Balanced Melting Pot

Archive for September, 2008|Monthly archive page

What do you want [your child] to be when you grow up?

In Culture, Parenting, Questions on September 29, 2008 at 9:48 am

Whether we like to admit it or not, we all have some ideas as to what we would like our children to be when they grow up. Some of us secretly rejoice when we hear them say “I want to be a doctor”, even though at that point they are usually too young to understand how many science classes or how many years of school that will require. Hoping your child chooses a specific profession may be a universal trait of parenting, but the preference of careers can definitely be tied to culture.

In the Haitian culture, I came to realize that the expectation for many parents was for their children to become one of three professions: doctor, lawyer or engineer. Everything else fell under “other”. In a way, it was good to set the bar high, but on the other hand it gave children a limited view of which careers they could aspire to pursue.

Of course as you get older, you learn that a medical doctor is not the only profession where you can help people and that becoming a lawyer or engineer does not guarantee a high salary. The downside to discovering these other options is that you always have the thought in the back of your mind that you are not going to make your family proud.

So, have you been able to completely abandon your idea of what would be a successful career for your child(ren)? Or, do you gently/strongly veer them towards certain fields? Do you have a certain career path that you would like your child to take? If so, do you think your culture has influence over your preferences?

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Memories of an Immigrant Parent

In Culture, Parenting, Questions, Traditions on September 22, 2008 at 9:55 am

A while ago, I came across a well written article about what we, immigrant children, remember about our past. The author, Jaya Ramesh, talks about how initially her family’s memories consisted mostly of the country they left behind, but as time passed, they consisted mainly of their experiences as a new immigrant and those of their “home” country began to fade.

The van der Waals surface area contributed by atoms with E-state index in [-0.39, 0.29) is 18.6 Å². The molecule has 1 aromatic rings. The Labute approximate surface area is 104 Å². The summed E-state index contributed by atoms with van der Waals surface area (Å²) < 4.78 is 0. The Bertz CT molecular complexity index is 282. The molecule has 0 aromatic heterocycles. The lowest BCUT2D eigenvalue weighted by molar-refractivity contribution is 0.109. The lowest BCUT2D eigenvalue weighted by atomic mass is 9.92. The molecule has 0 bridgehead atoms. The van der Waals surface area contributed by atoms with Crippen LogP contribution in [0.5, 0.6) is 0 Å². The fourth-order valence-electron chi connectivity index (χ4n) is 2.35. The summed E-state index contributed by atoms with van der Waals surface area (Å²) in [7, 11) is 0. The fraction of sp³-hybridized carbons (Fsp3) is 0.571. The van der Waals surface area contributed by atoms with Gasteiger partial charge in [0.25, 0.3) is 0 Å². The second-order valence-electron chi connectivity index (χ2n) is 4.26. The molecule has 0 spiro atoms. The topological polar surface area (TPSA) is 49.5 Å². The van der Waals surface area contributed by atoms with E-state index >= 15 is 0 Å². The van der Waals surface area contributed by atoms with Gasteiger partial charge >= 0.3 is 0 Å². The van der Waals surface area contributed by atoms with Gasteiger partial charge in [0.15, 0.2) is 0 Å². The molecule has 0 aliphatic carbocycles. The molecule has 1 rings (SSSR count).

An important thing that I realized when I read this article is that I have not actively shared my childhood memories with my daughter. It’s so easy to reminisce with friends about how things used to be, but I forgot how important these stories are to keeping her connected to Haiti, even though she may not visit as often as I did. This is even more difficult for me because my memories are not of the country we left behind as they are for my parents. They consist of wonderful summers that seemed to go by too quickly and interesting customs (like getting all dressed up every Sunday, even when you didn’t have anywhere to go).

Now that I recognize the problem (they say that’s the first step, right 🙂 ), how do I go about sharing these stories in a way that they will be meaningful? It may be her age, but my daughter has quite a short attention span; especially for the abstract. I’d like to start the habit of not only telling her more about my childhood memories, but also presenting it in an interactive way so that they will become our memories.

Any suggestions?

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The Rat versus the Tooth Fairy

In Culture, Parenting, Questions, Traditions on September 15, 2008 at 9:32 am

Our daughter is on the verge of losing her first tooth. Of course, she is impatient for it to come out since many of her friends have already lost several, but I just realized that I haven’t talked to her about what happens afterwards.

I remember losing my first tooth (I was already in California) like it was yesterday. My mother instructed me that I needed to stick my head out of the window of our apartment, which had the roof of the parking garage directly underneath, and tell “the rat” that I was sending it a beautiful tooth. In return, I wanted “the rat” to send me an ugly tooth. I have to admit that this made no sense to me at the time, but she explained that by asking for an ugly tooth in return for my beautiful tooth, “the rat” would really give me a shiny white tooth. As convoluted as this tradition sounds, this was most likely my first lesson in humility

So, now the question is: Do I engage my daughter in the Haitian tradition of “the rat“, or do I simply use the American tradition of the tooth fairy (which is what the majority of her friends have described to her)? By the way, I don’t think it is effective to use both because I think that each teach very different values.

Do you have any cultural traditions that you have bypassed for the American equivalent?

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